Changing care and prevention needs for global public health: In pursuit of a comprehensive perspective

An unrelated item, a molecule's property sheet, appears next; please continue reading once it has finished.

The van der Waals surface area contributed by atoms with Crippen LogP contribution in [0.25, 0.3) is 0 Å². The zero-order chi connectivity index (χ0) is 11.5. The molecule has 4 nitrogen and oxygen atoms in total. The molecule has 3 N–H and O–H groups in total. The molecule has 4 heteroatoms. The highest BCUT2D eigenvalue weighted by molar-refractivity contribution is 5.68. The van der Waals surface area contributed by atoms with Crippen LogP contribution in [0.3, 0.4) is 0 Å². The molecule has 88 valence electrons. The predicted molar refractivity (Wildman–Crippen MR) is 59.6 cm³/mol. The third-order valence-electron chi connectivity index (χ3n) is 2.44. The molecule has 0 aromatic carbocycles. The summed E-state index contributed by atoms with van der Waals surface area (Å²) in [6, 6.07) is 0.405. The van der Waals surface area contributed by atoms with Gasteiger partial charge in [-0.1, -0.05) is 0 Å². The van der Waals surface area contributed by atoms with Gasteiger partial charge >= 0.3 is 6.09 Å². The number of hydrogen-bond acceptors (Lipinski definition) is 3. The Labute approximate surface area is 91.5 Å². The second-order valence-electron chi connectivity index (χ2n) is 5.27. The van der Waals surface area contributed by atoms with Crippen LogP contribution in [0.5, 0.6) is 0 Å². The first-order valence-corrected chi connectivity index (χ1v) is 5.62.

An assessment of changing care and prevention needs in the framework of global public health should not be just a technical exercise of 'standard' demographic and epidemiological analysis; rather, it should also involve a reflection on the conditions of the production of such knowledge. In this article, we start by outlining some key dimensions of change in demographic and epidemiological patterns as well as their drivers; second, we address in more depth the question of whether current scientific practice is generating all the questions needed to improve global health in the coming years, and define potentially effective strategies for positive change. Significant demographic changes (i.e., reductions in earlier mortality and fertility; ageing and urbanisation) are leading to the emergence of chronic diseases in the Global South, as well, although patterns are very diverse, and early mortality and disability will still remain high for a few decades in certain areas. Such inequality in health patterns seems to parallel globalisation processes, and results from the effects of social and structural determinants. To better understand those relationships, we must improve our thinking about causality as well as our standard views of what constitutes 'good evidence'.
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